example vs model what difference

what is difference between example and model

English

Etymology

From Middle English exaumple, example, from Old French essample (French exemple), from Latin exemplum (a sample, pattern, specimen, copy for imitation, etc., literally what is taken out (as a sample)), from eximō (take out), from ex (out) + emō (buy; acquire); see exempt. Displaced native Middle English bisne, forbus, forbusen from Old English bȳsen, and Middle English byspel from Old English bīspell. Doublet of exemplum and sample.

Pronunciation

  • (Received Pronunciation) IPA(key): /ɪɡˈzɑːmpl̩/
  • (General New Zealand) IPA(key): /ɘɡˈzɐːmpɯ/
  • (General Australian, US, weak vowel merger) IPA(key): /əɡˈzæmpl̩/
  • (US) IPA(key): /ɪɡˈzæmpl̩/
  • Rhymes: -ɑːmpəl, -æmpəl
  • Hyphenation: ex‧am‧ple

Noun

example (plural examples)

  1. Something that is representative of all such things in a group.
  2. Something that serves to illustrate or explain a rule.
  3. Something that serves as a pattern of behaviour to be imitated (a good example) or not to be imitated (a bad example).
  4. A person punished as a warning to others.
  5. A parallel or closely similar case, especially when serving as a precedent or model.
  6. An instance (as a problem to be solved) serving to illustrate the rule or precept or to act as an exercise in the application of the rule.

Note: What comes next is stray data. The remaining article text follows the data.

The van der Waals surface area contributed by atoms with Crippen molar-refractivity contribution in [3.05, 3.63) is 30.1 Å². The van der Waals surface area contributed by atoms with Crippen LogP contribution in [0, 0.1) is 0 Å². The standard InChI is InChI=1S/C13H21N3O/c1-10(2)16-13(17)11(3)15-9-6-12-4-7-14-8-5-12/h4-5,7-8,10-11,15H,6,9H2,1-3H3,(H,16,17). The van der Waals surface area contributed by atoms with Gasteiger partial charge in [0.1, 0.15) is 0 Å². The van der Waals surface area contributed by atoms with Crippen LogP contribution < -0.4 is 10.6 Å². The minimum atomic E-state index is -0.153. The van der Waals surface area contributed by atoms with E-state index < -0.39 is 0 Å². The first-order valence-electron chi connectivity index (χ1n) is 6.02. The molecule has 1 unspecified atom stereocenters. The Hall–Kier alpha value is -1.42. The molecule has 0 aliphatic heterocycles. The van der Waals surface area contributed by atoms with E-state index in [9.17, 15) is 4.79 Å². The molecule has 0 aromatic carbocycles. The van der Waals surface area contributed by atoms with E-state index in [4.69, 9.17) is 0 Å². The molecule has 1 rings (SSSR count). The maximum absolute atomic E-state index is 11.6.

Synonyms

  • e.g.
  • See also Thesaurus:model
  • See also Thesaurus:exemplar

Derived terms

Translations

See also

  • exemplar
  • model
  • pattern
  • quotation
  • template

Verb

example (third-person singular simple present examples, present participle exampling, simple past and past participle exampled)

  1. To be illustrated or exemplified (by).

Further reading

  • example in Webster’s Revised Unabridged Dictionary, G. & C. Merriam, 1913.
  • example in The Century Dictionary, New York, N.Y.: The Century Co., 1911.

Anagrams

  • exempla


English

Alternative forms

  • modell

Etymology

From Middle French modelle, from Old Italian modello, from Vulgar Latin *modellus, diminutive form of modulus (measure, standard), diminutive of modus (measure); see mode, and compare module, modulus, mould, mold.

Pronunciation

  • (UK) IPA(key): /ˈmɒdl̩/
  • (US) IPA(key): /ˈmɑdl̩/, [ˈmɑ.ɾɫ]
    • Homophone: mottle
  • Hyphenation: mod‧el
  • Rhymes: -ɒdəl

Noun

model (plural models)